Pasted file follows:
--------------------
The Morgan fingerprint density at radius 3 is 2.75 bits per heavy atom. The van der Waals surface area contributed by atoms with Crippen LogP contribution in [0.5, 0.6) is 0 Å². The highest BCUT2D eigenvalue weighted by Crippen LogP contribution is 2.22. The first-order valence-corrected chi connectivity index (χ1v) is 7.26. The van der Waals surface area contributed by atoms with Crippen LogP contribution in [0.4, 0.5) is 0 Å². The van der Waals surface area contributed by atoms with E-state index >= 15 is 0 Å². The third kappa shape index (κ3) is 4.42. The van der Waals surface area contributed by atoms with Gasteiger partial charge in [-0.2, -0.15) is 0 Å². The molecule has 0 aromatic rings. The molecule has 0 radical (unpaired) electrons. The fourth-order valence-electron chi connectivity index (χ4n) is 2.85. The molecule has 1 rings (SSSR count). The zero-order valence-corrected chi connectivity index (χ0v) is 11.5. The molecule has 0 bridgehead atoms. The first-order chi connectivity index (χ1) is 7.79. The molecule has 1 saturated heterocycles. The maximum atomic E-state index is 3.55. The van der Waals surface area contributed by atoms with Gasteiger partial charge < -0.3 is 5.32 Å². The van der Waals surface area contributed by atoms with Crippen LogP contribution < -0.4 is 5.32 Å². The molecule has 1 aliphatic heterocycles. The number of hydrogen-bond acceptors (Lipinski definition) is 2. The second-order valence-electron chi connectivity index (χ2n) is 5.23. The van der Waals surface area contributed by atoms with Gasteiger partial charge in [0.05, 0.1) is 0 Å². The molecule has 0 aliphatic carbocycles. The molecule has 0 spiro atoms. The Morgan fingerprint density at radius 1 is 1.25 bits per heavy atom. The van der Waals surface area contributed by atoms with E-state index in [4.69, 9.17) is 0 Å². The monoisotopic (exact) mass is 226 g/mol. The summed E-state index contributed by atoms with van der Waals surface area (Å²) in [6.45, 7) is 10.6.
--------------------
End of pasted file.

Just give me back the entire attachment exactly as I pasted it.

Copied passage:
The Morgan fingerprint density at radius 3 is 2.75 bits per heavy atom. The van der Waals surface area contributed by atoms with Crippen LogP contribution in [0.5, 0.6) is 0 Å². The highest BCUT2D eigenvalue weighted by Crippen LogP contribution is 2.22. The first-order valence-corrected chi connectivity index (χ1v) is 7.26. The van der Waals surface area contributed by atoms with Crippen LogP contribution in [0.4, 0.5) is 0 Å². The van der Waals surface area contributed by atoms with E-state index >= 15 is 0 Å². The third kappa shape index (κ3) is 4.42. The van der Waals surface area contributed by atoms with Gasteiger partial charge in [-0.2, -0.15) is 0 Å². The molecule has 0 aromatic rings. The molecule has 0 radical (unpaired) electrons. The fourth-order valence-electron chi connectivity index (χ4n) is 2.85. The molecule has 1 rings (SSSR count). The zero-order valence-corrected chi connectivity index (χ0v) is 11.5. The molecule has 0 bridgehead atoms. The first-order chi connectivity index (χ1) is 7.79. The molecule has 1 saturated heterocycles. The maximum atomic E-state index is 3.55. The van der Waals surface area contributed by atoms with Gasteiger partial charge < -0.3 is 5.32 Å². The van der Waals surface area contributed by atoms with Crippen LogP contribution < -0.4 is 5.32 Å². The molecule has 1 aliphatic heterocycles. The number of hydrogen-bond acceptors (Lipinski definition) is 2. The second-order valence-electron chi connectivity index (χ2n) is 5.23. The van der Waals surface area contributed by atoms with Gasteiger partial charge in [0.05, 0.1) is 0 Å². The molecule has 0 aliphatic carbocycles. The molecule has 0 spiro atoms. The Morgan fingerprint density at radius 1 is 1.25 bits per heavy atom. The van der Waals surface area contributed by atoms with E-state index in [4.69, 9.17) is 0 Å². The monoisotopic (exact) mass is 226 g/mol. The summed E-state index contributed by atoms with van der Waals surface area (Å²) in [6.45, 7) is 10.6.